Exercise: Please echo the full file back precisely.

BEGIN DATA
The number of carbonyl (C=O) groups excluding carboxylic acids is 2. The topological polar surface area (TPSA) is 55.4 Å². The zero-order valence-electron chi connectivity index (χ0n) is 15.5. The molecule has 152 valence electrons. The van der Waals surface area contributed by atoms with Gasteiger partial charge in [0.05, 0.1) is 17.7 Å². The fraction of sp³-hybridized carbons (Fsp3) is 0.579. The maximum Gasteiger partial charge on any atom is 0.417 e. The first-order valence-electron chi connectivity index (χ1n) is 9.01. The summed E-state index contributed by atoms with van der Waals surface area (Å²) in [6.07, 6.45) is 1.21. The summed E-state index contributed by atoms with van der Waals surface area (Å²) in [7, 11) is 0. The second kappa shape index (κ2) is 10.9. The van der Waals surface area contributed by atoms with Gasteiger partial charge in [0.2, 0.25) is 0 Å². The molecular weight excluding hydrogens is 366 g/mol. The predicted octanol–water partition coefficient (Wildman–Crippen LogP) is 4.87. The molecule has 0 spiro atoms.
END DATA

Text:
The number of carbonyl (C=O) groups excluding carboxylic acids is 2. The topological polar surface area (TPSA) is 55.4 Å². The zero-order valence-electron chi connectivity index (χ0n) is 15.5. The molecule has 152 valence electrons. The van der Waals surface area contributed by atoms with Gasteiger partial charge in [0.05, 0.1) is 17.7 Å². The fraction of sp³-hybridized carbons (Fsp3) is 0.579. The maximum Gasteiger partial charge on any atom is 0.417 e. The first-order valence-electron chi connectivity index (χ1n) is 9.01. The summed E-state index contributed by atoms with van der Waals surface area (Å²) in [6.07, 6.45) is 1.21. The summed E-state index contributed by atoms with van der Waals surface area (Å²) in [7, 11) is 0. The second kappa shape index (κ2) is 10.9. The van der Waals surface area contributed by atoms with Gasteiger partial charge in [0.2, 0.25) is 0 Å². The molecular weight excluding hydrogens is 366 g/mol. The predicted octanol–water partition coefficient (Wildman–Crippen LogP) is 4.87. The molecule has 0 spiro atoms.